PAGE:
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P A Francis
Wednesday, October 18, 2017, 08:00 Hrs  [IST]

According to a recent analysis made by the researchers at Queen Mary University of London and Newcastle University, the sales of antibiotics requiring stringent control is rising much faster than ever in India. The analysis said that total sales of antibiotics are increasing and the antibiotics requiring most control and regulation are increasing at faster rate. One of the main reasons for these increases is the uncontrolled prescriptions and sales of fixed dose combinations in the country. Many of these formulations are not approved by the Drug Controller General of India and court disputes between the drug companies and the DCGI over marketing of harmful FDCs are still on. India is a major drug producer in the world today with perhaps highest sales of antibiotics globally and therefore accounting for highest levels of antimicrobial resistance, the researchers said. Contributing factors for this state of affairs in India are failure of India’s drug regulatory system, the sale of antibiotics without prescription and the availability of irrational FDCs. The DCGI banned the marketing of 344 irrational and harmful FDCs in March, 2016 but the Delhi High Court stayed the DCGI ban order on March 14 after hearing appeals from several large and small pharmaceutical companies. These harmful FDCs are still in the market. The researchers also found that antibiotic sales in India between 2007 and 2012, increased by 26 per cent, with the increase mainly due to the growth in sales of FDCs which rose by 38 per cent.

The report of these London researchers is yet another alert to Indian drug authorities about this growing danger of drug resistance. Antibiotic resistance has been posing a major threat to public health both in developed and developing countries necessitating immediate action to stop the world heading towards a pre-antibiotic era which can ultimately reverse all achievements made in prevention and control of communicable diseases. The World Health Organisation already cautioned the member nations in 2015 against the indiscriminate use of antibiotics for treating various ailments as it is leading to resistance to medicines and persistence of infections. Perhaps among the developing countries, India has highest burden of drug resistant ailments with the outbreak of multi-drug resistant TB, malaria and hospital acquired infections in recent years. Common infections and minor injuries which have been treatable for decades may once again kill millions of people if this dangerous trend is not reversed. The growing antibiotic resistance has resulted from injudicious and rampant use of antibiotics by prescribers, patients not completing full treatment courses, over-use of antibiotics in livestock and fish farming and poor control of infections in healthcare settings. As the global pharmaceutical companies are not able to find any new molecules that can fight the drug resistant ailments, the challenge for India and other affected countries is to strengthen monitoring of antibiotic use, find real causes of antibiotic resistance, improve infection control in hospitals and promote appropriate use of medicines.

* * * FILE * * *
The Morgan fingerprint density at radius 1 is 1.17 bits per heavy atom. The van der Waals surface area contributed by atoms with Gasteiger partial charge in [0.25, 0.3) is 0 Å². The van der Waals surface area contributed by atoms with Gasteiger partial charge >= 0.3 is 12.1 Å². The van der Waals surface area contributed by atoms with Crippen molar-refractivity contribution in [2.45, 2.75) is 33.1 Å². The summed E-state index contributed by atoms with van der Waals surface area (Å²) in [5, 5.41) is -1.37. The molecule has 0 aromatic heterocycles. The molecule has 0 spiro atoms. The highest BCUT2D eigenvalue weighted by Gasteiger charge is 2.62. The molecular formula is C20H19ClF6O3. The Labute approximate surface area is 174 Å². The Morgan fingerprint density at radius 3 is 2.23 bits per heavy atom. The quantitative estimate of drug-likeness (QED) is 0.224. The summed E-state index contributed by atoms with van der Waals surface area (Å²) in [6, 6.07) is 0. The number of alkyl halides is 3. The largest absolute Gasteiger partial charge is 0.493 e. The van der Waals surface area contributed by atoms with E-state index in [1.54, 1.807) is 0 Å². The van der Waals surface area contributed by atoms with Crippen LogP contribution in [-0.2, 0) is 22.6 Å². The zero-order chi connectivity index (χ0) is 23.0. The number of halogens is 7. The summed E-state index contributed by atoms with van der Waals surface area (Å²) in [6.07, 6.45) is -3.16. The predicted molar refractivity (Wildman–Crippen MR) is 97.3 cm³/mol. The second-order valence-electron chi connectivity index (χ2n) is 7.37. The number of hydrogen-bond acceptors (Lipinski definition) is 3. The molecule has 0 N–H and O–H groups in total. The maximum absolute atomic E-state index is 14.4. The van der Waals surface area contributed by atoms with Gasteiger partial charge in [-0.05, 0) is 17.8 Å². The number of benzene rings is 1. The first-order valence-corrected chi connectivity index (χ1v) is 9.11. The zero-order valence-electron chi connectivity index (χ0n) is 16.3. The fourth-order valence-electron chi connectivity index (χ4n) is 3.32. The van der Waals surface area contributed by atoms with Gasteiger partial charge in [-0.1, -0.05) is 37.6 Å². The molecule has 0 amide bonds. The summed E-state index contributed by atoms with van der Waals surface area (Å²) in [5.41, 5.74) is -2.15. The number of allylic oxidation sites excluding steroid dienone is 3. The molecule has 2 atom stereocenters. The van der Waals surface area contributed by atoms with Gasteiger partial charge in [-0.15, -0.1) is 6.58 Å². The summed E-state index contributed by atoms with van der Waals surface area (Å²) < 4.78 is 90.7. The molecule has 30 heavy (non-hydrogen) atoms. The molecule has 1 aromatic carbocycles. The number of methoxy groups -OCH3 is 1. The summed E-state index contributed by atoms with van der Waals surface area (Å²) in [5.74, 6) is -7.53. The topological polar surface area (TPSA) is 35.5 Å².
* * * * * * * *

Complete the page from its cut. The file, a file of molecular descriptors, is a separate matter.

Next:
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pradeep Awasthi Oct 22, 2017 8:22 PM
The infection is condition which is diagnosed by laboratory investigation showing progression of microbes such as bacteria or virus.Its medical treatment includes antibiotics which inhibits growthor completely kills it,but the prognosis of treatment is always unpredicted as there are more chances of recurrence,due to discontinuation of therapy and not completing full course of treatment.As the data indicates by london researchers suggest that there is stringent rise is sales of antibiotics in India,which is despite of DCGI and WHO's restrictions on small and big companies.This equally associated with higher antibiotic resistant in MDRTB,malaria and hospital acquired infections.

Therefore the need of hour is to have stringent regulations on the rampant use of antibiotics and its FDC's to reduce antibiotic resistance and death rates due to recurrence of life threatening infections.
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